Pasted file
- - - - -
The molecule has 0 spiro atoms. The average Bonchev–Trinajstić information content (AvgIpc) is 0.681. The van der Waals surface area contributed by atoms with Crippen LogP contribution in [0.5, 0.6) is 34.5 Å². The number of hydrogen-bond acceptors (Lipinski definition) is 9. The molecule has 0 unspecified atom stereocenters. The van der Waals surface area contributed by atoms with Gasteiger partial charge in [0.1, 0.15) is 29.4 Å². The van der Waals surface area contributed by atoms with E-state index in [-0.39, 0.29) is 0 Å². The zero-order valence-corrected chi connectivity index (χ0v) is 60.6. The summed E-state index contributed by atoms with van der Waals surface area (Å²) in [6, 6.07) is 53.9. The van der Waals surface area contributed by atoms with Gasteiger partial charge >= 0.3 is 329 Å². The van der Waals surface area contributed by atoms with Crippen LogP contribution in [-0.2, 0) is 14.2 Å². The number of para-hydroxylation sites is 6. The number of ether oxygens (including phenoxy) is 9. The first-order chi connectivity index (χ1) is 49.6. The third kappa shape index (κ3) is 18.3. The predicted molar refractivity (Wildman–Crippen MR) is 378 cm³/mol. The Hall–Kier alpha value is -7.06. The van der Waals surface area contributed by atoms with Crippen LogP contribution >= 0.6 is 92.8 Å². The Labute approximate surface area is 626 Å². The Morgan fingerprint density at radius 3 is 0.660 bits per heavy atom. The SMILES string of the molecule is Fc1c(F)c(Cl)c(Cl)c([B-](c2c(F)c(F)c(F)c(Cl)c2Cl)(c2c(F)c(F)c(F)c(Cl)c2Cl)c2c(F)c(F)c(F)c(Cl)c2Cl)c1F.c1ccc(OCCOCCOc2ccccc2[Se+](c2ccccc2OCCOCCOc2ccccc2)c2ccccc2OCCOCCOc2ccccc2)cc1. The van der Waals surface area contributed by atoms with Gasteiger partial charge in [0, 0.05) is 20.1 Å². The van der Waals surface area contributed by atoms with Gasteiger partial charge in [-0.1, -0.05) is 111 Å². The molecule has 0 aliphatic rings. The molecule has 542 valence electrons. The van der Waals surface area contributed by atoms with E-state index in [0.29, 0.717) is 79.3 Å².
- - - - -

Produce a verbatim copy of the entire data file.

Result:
The molecule has 0 spiro atoms. The average Bonchev–Trinajstić information content (AvgIpc) is 0.681. The van der Waals surface area contributed by atoms with Crippen LogP contribution in [0.5, 0.6) is 34.5 Å². The number of hydrogen-bond acceptors (Lipinski definition) is 9. The molecule has 0 unspecified atom stereocenters. The van der Waals surface area contributed by atoms with Gasteiger partial charge in [0.1, 0.15) is 29.4 Å². The van der Waals surface area contributed by atoms with E-state index in [-0.39, 0.29) is 0 Å². The zero-order valence-corrected chi connectivity index (χ0v) is 60.6. The summed E-state index contributed by atoms with van der Waals surface area (Å²) in [6, 6.07) is 53.9. The van der Waals surface area contributed by atoms with Gasteiger partial charge >= 0.3 is 329 Å². The van der Waals surface area contributed by atoms with Crippen LogP contribution in [-0.2, 0) is 14.2 Å². The number of para-hydroxylation sites is 6. The number of ether oxygens (including phenoxy) is 9. The first-order chi connectivity index (χ1) is 49.6. The third kappa shape index (κ3) is 18.3. The predicted molar refractivity (Wildman–Crippen MR) is 378 cm³/mol. The Hall–Kier alpha value is -7.06. The van der Waals surface area contributed by atoms with Crippen LogP contribution >= 0.6 is 92.8 Å². The Labute approximate surface area is 626 Å². The Morgan fingerprint density at radius 3 is 0.660 bits per heavy atom. The SMILES string of the molecule is Fc1c(F)c(Cl)c(Cl)c([B-](c2c(F)c(F)c(F)c(Cl)c2Cl)(c2c(F)c(F)c(F)c(Cl)c2Cl)c2c(F)c(F)c(F)c(Cl)c2Cl)c1F.c1ccc(OCCOCCOc2ccccc2[Se+](c2ccccc2OCCOCCOc2ccccc2)c2ccccc2OCCOCCOc2ccccc2)cc1. The van der Waals surface area contributed by atoms with Gasteiger partial charge in [0, 0.05) is 20.1 Å². The van der Waals surface area contributed by atoms with Gasteiger partial charge in [-0.1, -0.05) is 111 Å². The molecule has 0 aliphatic rings. The molecule has 542 valence electrons. The van der Waals surface area contributed by atoms with E-state index in [0.29, 0.717) is 79.3 Å².